Plush: Fabric with a soft, fluffy surface, like velvet, but with a long pile to achieve matte or shiny effects or to imitate fur.


Polyamide: Polyamide is derived from hydrocarbons. There are several types of polyamide, the most commonly used in textiles is polyamide 6-6, more commonly called nylon. Polyamide is known to be stretchy and resistant, which makes it perfect for tights and sportswear.


Polypropylene (PP): Polypropylene is derived from hydrocarbons and is used to create synthetic fibers that are thermo-regulating, very light, resistant and do not retain moisture. Polypropylene also has the advantage of being recyclable. All these characteristics make polypropylene an ideal fiber for various fields, especially for clothing and outdoor fabrics.


Polyester: Polyester is used for the manufacture of synthetic textile fibers. We speak of PES for the classic polyester and PET for the recycled polyester. Polyester fibers are the most produced synthetic fibers in the world, especially for the clothing industry because of their strength and lightness. They are also widely used for textiles for agriculture, geotextiles and industry in general.


PET or polyethylene terephthalate: PET is a synthetic material created from hydrocarbon or vegetable matter. It is often used for beverage packaging and cosmetic and food packaging. PET has the particularity of being 100% recyclable.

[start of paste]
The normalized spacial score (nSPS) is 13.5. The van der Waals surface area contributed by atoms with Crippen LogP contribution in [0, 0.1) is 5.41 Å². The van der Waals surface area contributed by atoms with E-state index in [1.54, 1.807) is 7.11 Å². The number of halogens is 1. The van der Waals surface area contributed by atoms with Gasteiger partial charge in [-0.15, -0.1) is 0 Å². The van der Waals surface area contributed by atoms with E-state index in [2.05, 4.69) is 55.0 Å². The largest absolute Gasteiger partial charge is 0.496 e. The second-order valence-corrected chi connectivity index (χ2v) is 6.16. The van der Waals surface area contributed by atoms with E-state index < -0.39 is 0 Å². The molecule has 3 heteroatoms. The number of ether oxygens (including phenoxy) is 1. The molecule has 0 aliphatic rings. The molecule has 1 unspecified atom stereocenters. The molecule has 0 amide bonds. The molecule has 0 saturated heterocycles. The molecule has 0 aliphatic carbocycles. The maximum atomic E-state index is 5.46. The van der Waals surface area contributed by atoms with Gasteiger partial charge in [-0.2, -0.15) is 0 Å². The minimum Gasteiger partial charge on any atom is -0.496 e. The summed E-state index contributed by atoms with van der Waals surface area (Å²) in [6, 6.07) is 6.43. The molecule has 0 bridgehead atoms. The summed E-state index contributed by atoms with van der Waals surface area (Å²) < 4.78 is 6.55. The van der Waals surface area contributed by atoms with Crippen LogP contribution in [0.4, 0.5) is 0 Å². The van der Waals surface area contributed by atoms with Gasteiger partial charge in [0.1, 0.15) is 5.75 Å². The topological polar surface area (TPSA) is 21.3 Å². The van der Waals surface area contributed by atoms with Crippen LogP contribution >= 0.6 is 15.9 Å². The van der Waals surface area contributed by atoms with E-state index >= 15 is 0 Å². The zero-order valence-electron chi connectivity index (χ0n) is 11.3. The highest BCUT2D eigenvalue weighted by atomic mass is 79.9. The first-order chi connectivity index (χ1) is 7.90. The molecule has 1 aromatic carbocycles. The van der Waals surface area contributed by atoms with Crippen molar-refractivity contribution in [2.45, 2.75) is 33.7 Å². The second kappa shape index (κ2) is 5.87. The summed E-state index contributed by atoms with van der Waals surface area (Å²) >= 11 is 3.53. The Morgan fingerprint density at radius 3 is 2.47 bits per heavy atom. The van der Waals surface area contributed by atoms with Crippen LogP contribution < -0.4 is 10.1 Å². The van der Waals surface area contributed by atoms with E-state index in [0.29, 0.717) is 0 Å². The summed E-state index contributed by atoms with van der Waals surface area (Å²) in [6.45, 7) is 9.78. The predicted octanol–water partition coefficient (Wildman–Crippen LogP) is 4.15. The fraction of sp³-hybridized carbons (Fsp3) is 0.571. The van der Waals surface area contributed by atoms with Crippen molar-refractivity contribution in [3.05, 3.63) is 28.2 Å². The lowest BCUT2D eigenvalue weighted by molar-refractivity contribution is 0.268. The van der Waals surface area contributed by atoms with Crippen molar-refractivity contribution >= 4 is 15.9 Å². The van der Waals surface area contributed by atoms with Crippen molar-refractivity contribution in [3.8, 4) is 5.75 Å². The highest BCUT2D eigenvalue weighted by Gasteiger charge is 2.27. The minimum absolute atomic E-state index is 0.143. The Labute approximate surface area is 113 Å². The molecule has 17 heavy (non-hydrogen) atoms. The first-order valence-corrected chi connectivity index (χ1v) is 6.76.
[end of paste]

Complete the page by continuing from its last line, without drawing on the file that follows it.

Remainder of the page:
Silk: Silk comes from the silkworm, also known as the mulberry bombyx caterpillar. It is a prestigious natural fiber known primarily for its silky appearance and texture.


Spunbond: Spunbond is one of the most common and least expensive nonwoven manufacturing processes. It gets its name from the steps involved in its manufacture, which are the formation of threads from a plastic material, often polypropylene, (called "spun") and the consolidation of these threads (called "bond"). The main characteristics of spunbond nonwovens are their tear resistance, their tensile strength and their low price which makes them very popular in agrotextile.


Spunlace: Spunlace is a manufacturing process for nonwovens. The fibers are consolidated by high pressure water jets. Most spunlace products contain a variety of fibers: usually fibers with absorbent properties such as viscose and fibers that are very strong such as polyester. Due to its properties, spunlace is a nonwoven that offers, among other things, optimal resin absorption for liquid sealing systems.




Tensile strength: the ability of a material to withstand a tensile force without breaking.

Textile: A textile is a material made of fibers.




Velvet: Fabrics with a lustrous and soft surface, formed by short, upright, tightly packed hairs, created by cutting the hairs of the threads that make up the fabric and a matt, smooth surface. This fabric can be made of cotton, wool, silk, etc.


Viscose: Viscose is a plastic material of vegetable origin that does not come from petroleum. It is made from cellulose.




Wool: Natural fiber made from the fur of mammals such as sheep, goats or alpacas.

Woven: A woven textile is a textile in which the fibers are divided into threads.




Yarn: A continuous material formed by twisting long fibers and used in the manufacture of fabrics and clothing. It can be made of natural or synthetic materials.